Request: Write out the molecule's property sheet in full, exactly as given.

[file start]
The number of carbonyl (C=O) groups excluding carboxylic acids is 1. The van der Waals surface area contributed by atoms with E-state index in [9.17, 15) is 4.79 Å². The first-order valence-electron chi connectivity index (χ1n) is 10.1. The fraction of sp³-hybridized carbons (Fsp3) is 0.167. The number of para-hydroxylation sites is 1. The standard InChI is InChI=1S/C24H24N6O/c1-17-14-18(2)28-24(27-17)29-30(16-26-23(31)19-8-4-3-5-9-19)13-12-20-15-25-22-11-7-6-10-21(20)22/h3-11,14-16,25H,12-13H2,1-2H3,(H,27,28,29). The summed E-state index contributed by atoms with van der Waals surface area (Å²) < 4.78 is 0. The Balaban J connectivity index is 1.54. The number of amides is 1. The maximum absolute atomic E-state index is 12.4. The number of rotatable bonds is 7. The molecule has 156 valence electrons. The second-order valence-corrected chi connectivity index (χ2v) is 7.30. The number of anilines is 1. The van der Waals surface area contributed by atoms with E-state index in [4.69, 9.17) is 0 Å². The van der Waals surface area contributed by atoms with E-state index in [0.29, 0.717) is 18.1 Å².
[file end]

The number of carbonyl (C=O) groups excluding carboxylic acids is 1. The van der Waals surface area contributed by atoms with E-state index in [9.17, 15) is 4.79 Å². The first-order valence-electron chi connectivity index (χ1n) is 10.1. The fraction of sp³-hybridized carbons (Fsp3) is 0.167. The number of para-hydroxylation sites is 1. The standard InChI is InChI=1S/C24H24N6O/c1-17-14-18(2)28-24(27-17)29-30(16-26-23(31)19-8-4-3-5-9-19)13-12-20-15-25-22-11-7-6-10-21(20)22/h3-11,14-16,25H,12-13H2,1-2H3,(H,27,28,29). The summed E-state index contributed by atoms with van der Waals surface area (Å²) < 4.78 is 0. The Balaban J connectivity index is 1.54. The number of amides is 1. The maximum absolute atomic E-state index is 12.4. The number of rotatable bonds is 7. The molecule has 156 valence electrons. The second-order valence-corrected chi connectivity index (χ2v) is 7.30. The number of anilines is 1. The van der Waals surface area contributed by atoms with E-state index in [4.69, 9.17) is 0 Å². The van der Waals surface area contributed by atoms with E-state index in [0.29, 0.717) is 18.1 Å².